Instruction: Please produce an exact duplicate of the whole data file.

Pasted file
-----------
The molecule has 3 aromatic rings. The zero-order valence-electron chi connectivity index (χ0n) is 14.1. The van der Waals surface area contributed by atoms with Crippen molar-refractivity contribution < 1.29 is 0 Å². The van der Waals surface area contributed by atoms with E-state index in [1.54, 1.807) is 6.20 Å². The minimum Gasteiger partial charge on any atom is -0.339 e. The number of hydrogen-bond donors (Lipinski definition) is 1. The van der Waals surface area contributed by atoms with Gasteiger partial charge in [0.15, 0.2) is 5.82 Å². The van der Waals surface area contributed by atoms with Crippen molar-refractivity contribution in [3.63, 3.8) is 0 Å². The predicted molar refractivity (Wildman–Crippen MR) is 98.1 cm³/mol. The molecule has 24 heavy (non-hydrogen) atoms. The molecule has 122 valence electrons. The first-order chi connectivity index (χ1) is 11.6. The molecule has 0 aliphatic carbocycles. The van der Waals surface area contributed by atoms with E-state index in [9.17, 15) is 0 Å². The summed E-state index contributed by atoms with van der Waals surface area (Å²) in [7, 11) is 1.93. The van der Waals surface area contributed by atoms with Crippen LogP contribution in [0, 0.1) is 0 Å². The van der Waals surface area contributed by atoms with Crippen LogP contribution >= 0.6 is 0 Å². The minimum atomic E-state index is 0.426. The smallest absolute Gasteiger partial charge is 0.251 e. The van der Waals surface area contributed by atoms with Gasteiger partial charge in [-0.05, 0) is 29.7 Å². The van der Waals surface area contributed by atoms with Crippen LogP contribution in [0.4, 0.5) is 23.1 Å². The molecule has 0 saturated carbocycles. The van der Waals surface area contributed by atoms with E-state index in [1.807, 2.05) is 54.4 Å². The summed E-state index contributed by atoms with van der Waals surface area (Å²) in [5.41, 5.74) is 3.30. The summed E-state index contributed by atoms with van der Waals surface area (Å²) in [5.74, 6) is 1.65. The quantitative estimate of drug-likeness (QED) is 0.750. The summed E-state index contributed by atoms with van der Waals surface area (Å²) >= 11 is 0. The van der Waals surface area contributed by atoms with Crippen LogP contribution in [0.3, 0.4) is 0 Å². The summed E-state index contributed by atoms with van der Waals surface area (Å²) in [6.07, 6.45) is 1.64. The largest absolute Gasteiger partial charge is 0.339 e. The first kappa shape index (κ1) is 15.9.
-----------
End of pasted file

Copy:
The molecule has 3 aromatic rings. The zero-order valence-electron chi connectivity index (χ0n) is 14.1. The van der Waals surface area contributed by atoms with Crippen molar-refractivity contribution < 1.29 is 0 Å². The van der Waals surface area contributed by atoms with E-state index in [1.54, 1.807) is 6.20 Å². The minimum Gasteiger partial charge on any atom is -0.339 e. The number of hydrogen-bond donors (Lipinski definition) is 1. The van der Waals surface area contributed by atoms with Gasteiger partial charge in [0.15, 0.2) is 5.82 Å². The van der Waals surface area contributed by atoms with Crippen molar-refractivity contribution in [3.63, 3.8) is 0 Å². The predicted molar refractivity (Wildman–Crippen MR) is 98.1 cm³/mol. The molecule has 24 heavy (non-hydrogen) atoms. The molecule has 122 valence electrons. The first-order chi connectivity index (χ1) is 11.6. The molecule has 0 aliphatic carbocycles. The van der Waals surface area contributed by atoms with E-state index in [9.17, 15) is 0 Å². The summed E-state index contributed by atoms with van der Waals surface area (Å²) in [7, 11) is 1.93. The van der Waals surface area contributed by atoms with Crippen LogP contribution in [0, 0.1) is 0 Å². The van der Waals surface area contributed by atoms with Crippen LogP contribution >= 0.6 is 0 Å². The minimum atomic E-state index is 0.426. The smallest absolute Gasteiger partial charge is 0.251 e. The van der Waals surface area contributed by atoms with Gasteiger partial charge in [-0.05, 0) is 29.7 Å². The van der Waals surface area contributed by atoms with Crippen LogP contribution in [0.4, 0.5) is 23.1 Å². The molecule has 0 saturated carbocycles. The van der Waals surface area contributed by atoms with E-state index in [1.807, 2.05) is 54.4 Å². The summed E-state index contributed by atoms with van der Waals surface area (Å²) in [5.41, 5.74) is 3.30. The summed E-state index contributed by atoms with van der Waals surface area (Å²) in [5.74, 6) is 1.65. The quantitative estimate of drug-likeness (QED) is 0.750. The summed E-state index contributed by atoms with van der Waals surface area (Å²) >= 11 is 0. The van der Waals surface area contributed by atoms with Crippen LogP contribution in [0.3, 0.4) is 0 Å². The summed E-state index contributed by atoms with van der Waals surface area (Å²) in [6.07, 6.45) is 1.64. The largest absolute Gasteiger partial charge is 0.339 e. The first kappa shape index (κ1) is 15.9.